UCCA Dune presents Land of the Lustrous, encompassing work by ten artists both in and beyond China. Each artwork in this exhibition relates—materially or formally—to the figure of the stone, approaching this age-
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Artworks in Land of the Lustrous serve as explorations of a single animist belief: that rock, a piece of seemingly inert matter, is actually endowed with life and thought. Wang Sishun’s Apocalypse 16.9.1, for example, personifies three found stones; arrayed in a line, they stand rigidly upright in cautious dialogue. Zhao Yao, Lin Xue, and Miguel Angel Ríos, similarly, have selected stones of unassuming appearance and brought them to life by cleverly manipulating their details, positions, and “postures”: Zhao Yao has placed an enormous red Mani stone on the edge of the sea; Lin Xue has drawn a series of fruit pits, transforming them into heavenly bodies. Ríos’s film records a cascade of tumbling stones, recalling the vigorous movements of antelope.
The proposition that stone “is alive” results in several ancillary questions—is humankind the measure of the universe? Is it shortsighted to base values solely on our limited ways of understanding the world? As urbanization and modernization progress, will such nearsighted forms of knowledge bring about a corresponding rise in alienation? After all, only humans can consume, produce, and create surplus value in the world of capital, wherein “nature” serves solely as dead material. Timur Si-
Other artists use these mysterious, self-
The exhibition also provides a series of myths related to stone, forming an interpretive framework for the artworks. These visual misreadings closely resemble the oral transmission—and mutation—of myths. In this exhibition, a discourse based on precedent and change links to a more capacious visual system, an interchange that depends less on precision than on inspiration. “Land of the Lustrous” hopes to uncover and awaken several possibilities often overlooked in the context of contemporary art. China has a long, fruitful history of worshiping stone deities; this most ordinary of objects has gained an aura of ineffability in popular consciousness. This aura suffuses the artworks, too, circumventing that anxiety plaguing Wittgenstein as he described “pictures placed in language.”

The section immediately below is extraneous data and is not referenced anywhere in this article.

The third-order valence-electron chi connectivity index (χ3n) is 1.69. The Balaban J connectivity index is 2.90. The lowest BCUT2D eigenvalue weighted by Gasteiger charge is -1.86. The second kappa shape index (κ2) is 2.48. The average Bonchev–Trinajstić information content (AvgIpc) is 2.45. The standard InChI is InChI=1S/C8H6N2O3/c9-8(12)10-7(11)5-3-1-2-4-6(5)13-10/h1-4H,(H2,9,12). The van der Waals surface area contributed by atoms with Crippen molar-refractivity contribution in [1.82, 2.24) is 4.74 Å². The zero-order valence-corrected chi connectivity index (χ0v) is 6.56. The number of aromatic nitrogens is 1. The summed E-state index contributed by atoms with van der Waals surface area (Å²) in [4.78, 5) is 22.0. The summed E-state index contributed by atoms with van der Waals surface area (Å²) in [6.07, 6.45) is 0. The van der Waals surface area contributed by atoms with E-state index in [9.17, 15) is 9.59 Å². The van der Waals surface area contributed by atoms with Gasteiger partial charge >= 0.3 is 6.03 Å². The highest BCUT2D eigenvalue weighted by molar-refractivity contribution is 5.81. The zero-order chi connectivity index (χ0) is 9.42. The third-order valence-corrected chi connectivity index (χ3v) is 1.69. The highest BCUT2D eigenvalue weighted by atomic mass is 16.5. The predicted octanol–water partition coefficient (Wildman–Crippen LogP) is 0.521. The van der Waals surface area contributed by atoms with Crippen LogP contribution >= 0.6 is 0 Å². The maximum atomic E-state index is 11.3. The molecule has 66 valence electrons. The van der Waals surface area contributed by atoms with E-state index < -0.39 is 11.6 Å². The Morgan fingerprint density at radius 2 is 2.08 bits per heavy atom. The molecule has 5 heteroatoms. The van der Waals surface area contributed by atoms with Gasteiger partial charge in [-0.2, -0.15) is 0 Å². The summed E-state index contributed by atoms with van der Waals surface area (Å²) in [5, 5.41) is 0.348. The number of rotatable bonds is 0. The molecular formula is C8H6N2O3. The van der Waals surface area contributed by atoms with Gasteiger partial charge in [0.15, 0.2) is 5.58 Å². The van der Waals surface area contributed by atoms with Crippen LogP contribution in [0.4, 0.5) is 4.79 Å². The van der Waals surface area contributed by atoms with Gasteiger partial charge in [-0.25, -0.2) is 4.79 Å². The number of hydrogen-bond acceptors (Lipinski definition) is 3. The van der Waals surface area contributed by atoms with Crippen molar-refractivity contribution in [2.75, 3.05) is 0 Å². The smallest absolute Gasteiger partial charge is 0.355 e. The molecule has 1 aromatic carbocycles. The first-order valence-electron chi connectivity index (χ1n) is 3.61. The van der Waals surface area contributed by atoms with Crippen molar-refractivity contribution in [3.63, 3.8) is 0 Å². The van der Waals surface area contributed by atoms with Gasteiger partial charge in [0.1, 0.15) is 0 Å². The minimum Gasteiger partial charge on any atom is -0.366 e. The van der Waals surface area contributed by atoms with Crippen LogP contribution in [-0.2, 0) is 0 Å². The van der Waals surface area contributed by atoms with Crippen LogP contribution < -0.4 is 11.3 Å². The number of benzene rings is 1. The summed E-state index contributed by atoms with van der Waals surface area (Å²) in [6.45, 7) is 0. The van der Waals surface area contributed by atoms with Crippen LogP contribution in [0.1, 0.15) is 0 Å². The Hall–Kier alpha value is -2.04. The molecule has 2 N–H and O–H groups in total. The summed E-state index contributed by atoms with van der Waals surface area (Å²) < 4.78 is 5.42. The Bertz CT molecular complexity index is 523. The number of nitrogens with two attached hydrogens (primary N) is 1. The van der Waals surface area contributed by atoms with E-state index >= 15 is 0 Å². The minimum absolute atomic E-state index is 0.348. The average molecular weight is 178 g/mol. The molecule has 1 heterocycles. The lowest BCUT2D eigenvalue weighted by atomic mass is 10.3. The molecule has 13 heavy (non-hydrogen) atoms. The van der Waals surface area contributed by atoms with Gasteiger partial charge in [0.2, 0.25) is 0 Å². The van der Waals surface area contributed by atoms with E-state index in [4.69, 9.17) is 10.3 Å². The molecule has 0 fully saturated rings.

Exhibition April 23, September 8, 2019. UCCA, Beijing, 798 Art District, No. 4 Jiuxianqiao Road, Chaoyang District. 100015 Beijing (China). T +86 10 5780 0200. Hours: Monday–Sunday 10am–7pm.
Miguel Angel Ríos, Piedras Blancas, 2019. Video, dimensions variable. Courtesy the artist
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